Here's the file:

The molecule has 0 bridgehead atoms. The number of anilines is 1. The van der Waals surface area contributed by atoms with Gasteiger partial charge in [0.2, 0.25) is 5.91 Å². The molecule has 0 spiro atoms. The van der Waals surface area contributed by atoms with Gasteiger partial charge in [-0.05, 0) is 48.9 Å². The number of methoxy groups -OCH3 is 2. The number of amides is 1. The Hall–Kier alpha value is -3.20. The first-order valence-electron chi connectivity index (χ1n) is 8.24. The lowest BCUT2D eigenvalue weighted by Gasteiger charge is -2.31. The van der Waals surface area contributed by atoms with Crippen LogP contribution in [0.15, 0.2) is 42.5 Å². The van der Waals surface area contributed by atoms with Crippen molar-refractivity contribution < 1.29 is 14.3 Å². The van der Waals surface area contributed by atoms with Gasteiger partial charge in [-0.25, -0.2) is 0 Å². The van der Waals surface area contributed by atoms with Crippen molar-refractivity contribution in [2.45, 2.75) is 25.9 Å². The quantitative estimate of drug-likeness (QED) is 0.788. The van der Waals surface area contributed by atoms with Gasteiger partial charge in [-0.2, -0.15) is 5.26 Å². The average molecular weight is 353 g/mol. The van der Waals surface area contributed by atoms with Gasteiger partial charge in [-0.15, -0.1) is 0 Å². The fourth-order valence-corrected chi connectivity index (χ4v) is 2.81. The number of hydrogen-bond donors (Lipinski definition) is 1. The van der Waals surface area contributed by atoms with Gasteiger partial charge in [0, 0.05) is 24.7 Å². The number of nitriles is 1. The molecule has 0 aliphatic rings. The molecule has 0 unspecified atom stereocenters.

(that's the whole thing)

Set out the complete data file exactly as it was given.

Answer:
The molecule has 0 bridgehead atoms. The number of anilines is 1. The van der Waals surface area contributed by atoms with Gasteiger partial charge in [0.2, 0.25) is 5.91 Å². The molecule has 0 spiro atoms. The van der Waals surface area contributed by atoms with Gasteiger partial charge in [-0.05, 0) is 48.9 Å². The number of methoxy groups -OCH3 is 2. The number of amides is 1. The Hall–Kier alpha value is -3.20. The first-order valence-electron chi connectivity index (χ1n) is 8.24. The lowest BCUT2D eigenvalue weighted by Gasteiger charge is -2.31. The van der Waals surface area contributed by atoms with Crippen LogP contribution in [0.15, 0.2) is 42.5 Å². The van der Waals surface area contributed by atoms with Crippen molar-refractivity contribution < 1.29 is 14.3 Å². The van der Waals surface area contributed by atoms with Gasteiger partial charge in [-0.25, -0.2) is 0 Å². The van der Waals surface area contributed by atoms with Crippen molar-refractivity contribution in [2.45, 2.75) is 25.9 Å². The quantitative estimate of drug-likeness (QED) is 0.788. The van der Waals surface area contributed by atoms with Gasteiger partial charge in [-0.2, -0.15) is 5.26 Å². The average molecular weight is 353 g/mol. The van der Waals surface area contributed by atoms with Gasteiger partial charge in [-0.15, -0.1) is 0 Å². The fourth-order valence-corrected chi connectivity index (χ4v) is 2.81. The number of hydrogen-bond donors (Lipinski definition) is 1. The van der Waals surface area contributed by atoms with Gasteiger partial charge in [0, 0.05) is 24.7 Å². The number of nitriles is 1. The molecule has 0 aliphatic rings. The molecule has 0 unspecified atom stereocenters.